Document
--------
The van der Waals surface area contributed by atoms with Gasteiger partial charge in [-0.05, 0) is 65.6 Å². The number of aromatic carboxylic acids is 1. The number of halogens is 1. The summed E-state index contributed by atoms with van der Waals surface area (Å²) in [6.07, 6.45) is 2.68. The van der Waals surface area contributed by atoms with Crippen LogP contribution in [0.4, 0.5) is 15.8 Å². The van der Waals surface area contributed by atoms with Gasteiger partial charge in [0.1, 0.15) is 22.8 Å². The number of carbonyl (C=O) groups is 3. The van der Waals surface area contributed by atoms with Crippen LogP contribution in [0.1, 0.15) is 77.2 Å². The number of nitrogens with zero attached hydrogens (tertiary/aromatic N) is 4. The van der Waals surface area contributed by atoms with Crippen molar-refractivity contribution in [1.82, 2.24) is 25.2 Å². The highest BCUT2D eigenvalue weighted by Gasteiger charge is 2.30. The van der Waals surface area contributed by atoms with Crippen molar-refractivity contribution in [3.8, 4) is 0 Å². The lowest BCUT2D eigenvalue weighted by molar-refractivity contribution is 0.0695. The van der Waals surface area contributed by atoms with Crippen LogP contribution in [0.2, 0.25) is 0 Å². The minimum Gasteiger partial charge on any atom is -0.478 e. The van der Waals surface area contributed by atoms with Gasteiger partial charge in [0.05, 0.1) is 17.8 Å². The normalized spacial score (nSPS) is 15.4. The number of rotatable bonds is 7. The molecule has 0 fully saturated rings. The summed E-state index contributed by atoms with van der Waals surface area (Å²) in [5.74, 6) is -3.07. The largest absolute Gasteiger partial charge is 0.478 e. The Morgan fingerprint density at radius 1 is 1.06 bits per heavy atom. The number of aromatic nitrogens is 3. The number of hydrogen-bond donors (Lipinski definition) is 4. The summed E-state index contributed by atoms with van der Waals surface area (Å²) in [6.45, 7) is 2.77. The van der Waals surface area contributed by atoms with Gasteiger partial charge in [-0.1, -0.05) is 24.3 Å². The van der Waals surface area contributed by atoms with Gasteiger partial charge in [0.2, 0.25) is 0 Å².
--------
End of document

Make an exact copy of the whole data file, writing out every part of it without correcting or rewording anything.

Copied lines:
The van der Waals surface area contributed by atoms with Gasteiger partial charge in [-0.05, 0) is 65.6 Å². The number of aromatic carboxylic acids is 1. The number of halogens is 1. The summed E-state index contributed by atoms with van der Waals surface area (Å²) in [6.07, 6.45) is 2.68. The van der Waals surface area contributed by atoms with Crippen LogP contribution in [0.4, 0.5) is 15.8 Å². The van der Waals surface area contributed by atoms with Gasteiger partial charge in [0.1, 0.15) is 22.8 Å². The number of carbonyl (C=O) groups is 3. The van der Waals surface area contributed by atoms with Crippen LogP contribution in [0.1, 0.15) is 77.2 Å². The number of nitrogens with zero attached hydrogens (tertiary/aromatic N) is 4. The van der Waals surface area contributed by atoms with Crippen molar-refractivity contribution in [1.82, 2.24) is 25.2 Å². The highest BCUT2D eigenvalue weighted by Gasteiger charge is 2.30. The van der Waals surface area contributed by atoms with Crippen molar-refractivity contribution in [3.8, 4) is 0 Å². The lowest BCUT2D eigenvalue weighted by molar-refractivity contribution is 0.0695. The van der Waals surface area contributed by atoms with Crippen LogP contribution in [0.2, 0.25) is 0 Å². The minimum Gasteiger partial charge on any atom is -0.478 e. The van der Waals surface area contributed by atoms with Gasteiger partial charge in [0.05, 0.1) is 17.8 Å². The normalized spacial score (nSPS) is 15.4. The number of rotatable bonds is 7. The molecule has 0 fully saturated rings. The summed E-state index contributed by atoms with van der Waals surface area (Å²) in [5.74, 6) is -3.07. The largest absolute Gasteiger partial charge is 0.478 e. The Morgan fingerprint density at radius 1 is 1.06 bits per heavy atom. The number of aromatic nitrogens is 3. The number of hydrogen-bond donors (Lipinski definition) is 4. The summed E-state index contributed by atoms with van der Waals surface area (Å²) in [6.45, 7) is 2.77. The van der Waals surface area contributed by atoms with Gasteiger partial charge in [-0.1, -0.05) is 24.3 Å². The van der Waals surface area contributed by atoms with Gasteiger partial charge in [0.2, 0.25) is 0 Å².